... necessity of opening the bottle in order to poison the wine,' said Racksole. 'I have never tried to poison anybody by means of a bottle of wine, and I don't lay claim to any natural talent as a poisoner, but I think I could devise several ways of managing the trick. Of course, I admit I may be entirely mistaken ...
— The Grand Babylon Hotel • Arnold Bennett

... of every human being to the enjoyment of liberty. He was preeminently a man of action to whom nothing human was foreign, and whose gift of universal sympathy co-existed with an uncommon practical ability to devise corrective reforms that commanded the attention and won the approval of the foremost statesmen and moralists of his time. True, he also had a vision of Utopia, and his flights of imaginative altruism frequently elevated him so far above the realities ...
— Bartholomew de Las Casas; his life, apostolate, and writings • Francis Augustus MacNutt

... pity by the prayer of the suppliant captain, and his inability to cast his anchor one hundred fathoms deep, instantly pardoned him, and well did she devise." ...
— Adventures in the Philippine Islands • Paul P. de La Gironiere

... Westinghouses, Hoes, McCormicks, Bells, or Edisons, yet all over this country, and others as well, there are springing up a great number of moderately large growing firms who, ever on the alert for success, devise or secure control of some valuable patent, by which they can successfully invade and control to a certain extent particular lines ...
— Practical Pointers for Patentees • Franklin Cresee

... by train, the line ending at Khanmulla which was reached in the early hours of the morning. But for Peter's ministrations Stella would probably have fared ill, but he was an experienced traveller and surrounded her with every comfort that he could devise. The night was close and dank. They travelled through pitch darkness. Stella lay back and tried to sleep; but sleep would not come to her. She was tired, but repose eluded her. The beating of the unceasing rain upon the tin roof, and the perpetual rattle of the train made an endless ...
— The Lamp in the Desert • Ethel M. Dell

... weeping eyes, Since thy arrival here, behold [212] no sun, But, clos'd within the compass of a [213] tent, Have [214] stain'd thy cheeks, and made thee look like death, Devise some means to rid thee of thy life, Rather than yield to his detested suit, Whose drift is only to dishonour thee; And, since this earth, dew'd with thy brinish tears, Affords no herbs whose taste may poison thee, Nor yet ...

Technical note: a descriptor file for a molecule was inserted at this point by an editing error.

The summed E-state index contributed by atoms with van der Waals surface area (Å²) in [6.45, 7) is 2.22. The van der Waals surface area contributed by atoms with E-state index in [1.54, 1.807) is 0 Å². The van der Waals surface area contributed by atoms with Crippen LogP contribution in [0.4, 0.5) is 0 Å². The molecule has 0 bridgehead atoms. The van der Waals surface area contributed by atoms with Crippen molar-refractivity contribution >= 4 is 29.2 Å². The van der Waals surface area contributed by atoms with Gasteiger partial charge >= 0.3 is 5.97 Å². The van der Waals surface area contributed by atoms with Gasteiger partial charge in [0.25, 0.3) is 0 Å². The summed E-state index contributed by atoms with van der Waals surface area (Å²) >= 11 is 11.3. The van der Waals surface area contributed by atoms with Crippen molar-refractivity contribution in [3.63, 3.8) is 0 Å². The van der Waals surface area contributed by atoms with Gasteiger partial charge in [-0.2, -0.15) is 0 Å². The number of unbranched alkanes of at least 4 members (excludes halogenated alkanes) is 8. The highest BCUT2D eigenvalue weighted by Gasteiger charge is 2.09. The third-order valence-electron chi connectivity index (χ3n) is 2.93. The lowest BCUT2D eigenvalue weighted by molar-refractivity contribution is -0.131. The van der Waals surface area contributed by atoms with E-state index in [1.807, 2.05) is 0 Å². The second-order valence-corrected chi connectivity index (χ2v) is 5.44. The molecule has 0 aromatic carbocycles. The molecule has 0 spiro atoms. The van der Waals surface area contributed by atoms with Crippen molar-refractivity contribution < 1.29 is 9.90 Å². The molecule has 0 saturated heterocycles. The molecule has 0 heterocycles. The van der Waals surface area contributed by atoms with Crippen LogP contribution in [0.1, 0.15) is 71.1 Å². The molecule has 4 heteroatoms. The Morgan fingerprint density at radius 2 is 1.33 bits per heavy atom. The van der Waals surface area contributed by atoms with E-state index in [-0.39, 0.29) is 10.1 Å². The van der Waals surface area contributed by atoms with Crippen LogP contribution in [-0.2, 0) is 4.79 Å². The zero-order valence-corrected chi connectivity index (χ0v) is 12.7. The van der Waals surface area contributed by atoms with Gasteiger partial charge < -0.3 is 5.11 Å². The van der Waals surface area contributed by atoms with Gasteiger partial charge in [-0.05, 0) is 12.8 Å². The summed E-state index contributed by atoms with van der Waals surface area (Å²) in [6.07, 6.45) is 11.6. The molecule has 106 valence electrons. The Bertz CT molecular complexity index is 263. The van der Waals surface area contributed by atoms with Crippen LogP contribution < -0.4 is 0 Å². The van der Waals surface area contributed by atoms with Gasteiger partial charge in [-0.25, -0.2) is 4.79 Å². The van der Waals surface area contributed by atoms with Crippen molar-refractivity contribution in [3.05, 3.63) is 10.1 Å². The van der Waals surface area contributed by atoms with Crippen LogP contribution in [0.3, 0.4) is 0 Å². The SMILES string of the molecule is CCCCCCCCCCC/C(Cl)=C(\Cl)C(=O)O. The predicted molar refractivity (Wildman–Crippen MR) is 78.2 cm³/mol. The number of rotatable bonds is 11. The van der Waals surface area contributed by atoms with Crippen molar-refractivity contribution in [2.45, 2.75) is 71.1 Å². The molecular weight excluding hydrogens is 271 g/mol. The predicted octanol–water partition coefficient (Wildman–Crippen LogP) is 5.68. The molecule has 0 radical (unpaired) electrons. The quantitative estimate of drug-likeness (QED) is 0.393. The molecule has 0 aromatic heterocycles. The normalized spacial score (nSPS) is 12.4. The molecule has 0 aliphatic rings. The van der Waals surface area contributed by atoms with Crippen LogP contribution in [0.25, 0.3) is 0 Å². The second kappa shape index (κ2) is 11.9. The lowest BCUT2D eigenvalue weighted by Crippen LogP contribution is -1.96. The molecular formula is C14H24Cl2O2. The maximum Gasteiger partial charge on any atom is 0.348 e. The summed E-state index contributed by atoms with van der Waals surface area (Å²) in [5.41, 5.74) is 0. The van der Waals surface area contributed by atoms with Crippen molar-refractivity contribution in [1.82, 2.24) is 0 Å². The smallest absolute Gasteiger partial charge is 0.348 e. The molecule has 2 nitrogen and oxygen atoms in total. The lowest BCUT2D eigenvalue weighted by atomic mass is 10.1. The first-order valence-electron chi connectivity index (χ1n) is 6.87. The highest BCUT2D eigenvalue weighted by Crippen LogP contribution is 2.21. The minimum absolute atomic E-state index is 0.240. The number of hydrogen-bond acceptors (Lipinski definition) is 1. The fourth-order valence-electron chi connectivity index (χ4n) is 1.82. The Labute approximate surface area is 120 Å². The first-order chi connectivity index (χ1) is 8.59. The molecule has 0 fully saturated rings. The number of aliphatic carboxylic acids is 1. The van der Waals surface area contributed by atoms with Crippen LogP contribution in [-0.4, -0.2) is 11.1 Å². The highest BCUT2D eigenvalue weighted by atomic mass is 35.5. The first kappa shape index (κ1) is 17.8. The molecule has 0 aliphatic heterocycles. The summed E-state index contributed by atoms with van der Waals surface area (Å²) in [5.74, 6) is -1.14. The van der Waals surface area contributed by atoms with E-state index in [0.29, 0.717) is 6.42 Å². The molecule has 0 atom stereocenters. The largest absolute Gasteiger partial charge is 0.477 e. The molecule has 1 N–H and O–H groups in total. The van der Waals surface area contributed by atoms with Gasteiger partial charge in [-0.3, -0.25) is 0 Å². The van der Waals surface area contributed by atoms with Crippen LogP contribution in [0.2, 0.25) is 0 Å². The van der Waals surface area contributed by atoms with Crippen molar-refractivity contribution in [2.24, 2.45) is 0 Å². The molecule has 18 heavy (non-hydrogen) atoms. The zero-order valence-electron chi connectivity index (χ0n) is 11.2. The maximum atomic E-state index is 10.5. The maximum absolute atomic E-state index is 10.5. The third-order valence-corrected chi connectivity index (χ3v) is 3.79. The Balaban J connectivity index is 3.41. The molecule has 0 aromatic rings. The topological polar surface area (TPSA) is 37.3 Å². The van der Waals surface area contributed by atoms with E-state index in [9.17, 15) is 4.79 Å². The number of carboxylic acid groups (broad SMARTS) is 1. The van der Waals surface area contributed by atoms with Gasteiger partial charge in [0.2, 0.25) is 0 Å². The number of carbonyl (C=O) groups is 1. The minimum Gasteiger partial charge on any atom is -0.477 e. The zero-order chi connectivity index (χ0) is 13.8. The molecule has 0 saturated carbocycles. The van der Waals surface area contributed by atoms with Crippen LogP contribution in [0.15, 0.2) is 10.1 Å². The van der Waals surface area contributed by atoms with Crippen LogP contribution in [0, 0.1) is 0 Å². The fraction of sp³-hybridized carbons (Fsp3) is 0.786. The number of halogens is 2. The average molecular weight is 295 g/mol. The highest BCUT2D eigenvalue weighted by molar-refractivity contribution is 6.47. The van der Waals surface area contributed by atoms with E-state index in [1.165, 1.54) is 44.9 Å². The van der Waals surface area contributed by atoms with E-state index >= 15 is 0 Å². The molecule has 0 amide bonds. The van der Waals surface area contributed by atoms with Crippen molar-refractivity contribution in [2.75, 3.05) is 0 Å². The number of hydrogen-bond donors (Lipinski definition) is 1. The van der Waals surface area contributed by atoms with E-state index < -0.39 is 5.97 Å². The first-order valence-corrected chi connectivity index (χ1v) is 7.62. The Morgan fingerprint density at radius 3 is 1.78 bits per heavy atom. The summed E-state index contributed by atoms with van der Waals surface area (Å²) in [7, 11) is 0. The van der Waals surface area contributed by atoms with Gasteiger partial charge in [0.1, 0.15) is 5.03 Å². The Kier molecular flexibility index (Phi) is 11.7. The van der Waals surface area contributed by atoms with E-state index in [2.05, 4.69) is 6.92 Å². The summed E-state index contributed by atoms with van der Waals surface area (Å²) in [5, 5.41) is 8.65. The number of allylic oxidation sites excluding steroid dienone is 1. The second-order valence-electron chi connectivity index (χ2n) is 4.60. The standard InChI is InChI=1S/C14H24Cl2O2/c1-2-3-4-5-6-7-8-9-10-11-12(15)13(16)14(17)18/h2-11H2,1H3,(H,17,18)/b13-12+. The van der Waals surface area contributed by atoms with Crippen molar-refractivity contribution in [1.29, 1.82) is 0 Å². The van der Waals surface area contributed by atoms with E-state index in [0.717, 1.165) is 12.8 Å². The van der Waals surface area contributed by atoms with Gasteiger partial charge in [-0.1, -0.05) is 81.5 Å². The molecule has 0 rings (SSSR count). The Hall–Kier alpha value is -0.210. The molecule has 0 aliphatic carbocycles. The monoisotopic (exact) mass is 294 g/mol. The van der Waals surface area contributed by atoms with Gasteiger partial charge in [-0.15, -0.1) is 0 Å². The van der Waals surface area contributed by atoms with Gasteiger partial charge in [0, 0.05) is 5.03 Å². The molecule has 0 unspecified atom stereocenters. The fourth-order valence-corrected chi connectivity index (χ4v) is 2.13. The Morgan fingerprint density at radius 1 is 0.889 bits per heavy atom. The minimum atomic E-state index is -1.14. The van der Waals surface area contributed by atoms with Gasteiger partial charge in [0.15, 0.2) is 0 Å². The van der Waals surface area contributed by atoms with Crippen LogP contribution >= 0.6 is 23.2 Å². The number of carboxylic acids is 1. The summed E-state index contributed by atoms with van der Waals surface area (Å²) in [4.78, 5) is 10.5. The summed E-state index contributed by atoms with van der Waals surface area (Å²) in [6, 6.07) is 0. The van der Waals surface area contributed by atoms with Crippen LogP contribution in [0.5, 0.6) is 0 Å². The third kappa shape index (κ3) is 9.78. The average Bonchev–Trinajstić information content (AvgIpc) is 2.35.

— Tamburlaine the Great, Part II. • Christopher Marlowe

... signs, as also a deaf-mute, at the sight of a new object, or at the first experience of some new feeling or mental relation, will devise some mode of expressing it in pantomimic gesture or by a combination of previously understood signs, which will be intelligible to others, similarly skilled, provided that they have seen the same objects or have felt the same emotions. But if a number of such Indians ...
— Sign Language Among North American Indians Compared With That Among Other Peoples And Deaf-Mutes • Garrick Mallery

... generation and with the record of all our losses before us, we have not yet formed a right conception of the situation, and its issues, or of the historic forces at work. In these circumstances, no degree of sagacity can help us to devise the only policy in which salvation resides. The prevailing mistaken conception must be rectified before any headway can be made against the currents that are fast bearing us down. And the time ...
— England and Germany • Emile Joseph Dillon

... of justice; certainly they did the bounds of policy. This was shown by the fatal event, when, on the overthrow of the royalist cause in South Carolina, the measures of Lord Cornwallis became the plea for other executions and for every act of oppression that resentment could devise." ...
— The Loyalists of America and Their Times, Vol. 2 of 2 - From 1620-1816 • Edgerton Ryerson

... immediate distress, to feed the hungry, to rescue those who were dying of starvation. The next step was to furnish employment at living wages for those who were penniless until we could help them to get upon their feet again, and finally to devise means and methods to meet such emergencies in the future, because famines are the fate of India and must continue ...
— Modern India • William Eleroy Curtis

... banks of a stream, and is always provided with two entrances: one below the surface of the water, and the other above. This insures escape in case of enemies. The main tunnel or road to the home is sometimes fifty feet in length, and no engineer could devise a more deceptive approach; it winds up and down like a huge serpent, to the right, and to the left, and is so annoyingly variable in its sinuous course that even the natives have great trouble in digging the duckbill out ...
— The Human Side of Animals • Royal Dixon

... after taken to the Convention, before whom he was to be tried. Never till this day had the queen asked any question of her guards: and to-day she obtained no information, though she made every inquiry she could devise. The king returned at six o'clock; but he was immediately locked up, without seeing any one. No bed had yet been provided for Louis in his mother's room: and this night, she gave up hers to him, and sat up. The princesses ...
— The Peasant and the Prince • Harriet Martineau

... just man came upon the bench, to keep him in obscurity or to hustle him from his post. What names they offer us—Kelyng, Finch, Saunders, Wright, Jeffreys, Scroggs![80] infamous creatures, but admirable instruments to destroy generous men withal and devise means for the annihilation of the liberties of the people. Historians commonly dwell on the fields of battle, recording the victories of humanity, whereof the pike and gun were instruments; but pass idly over the more important ...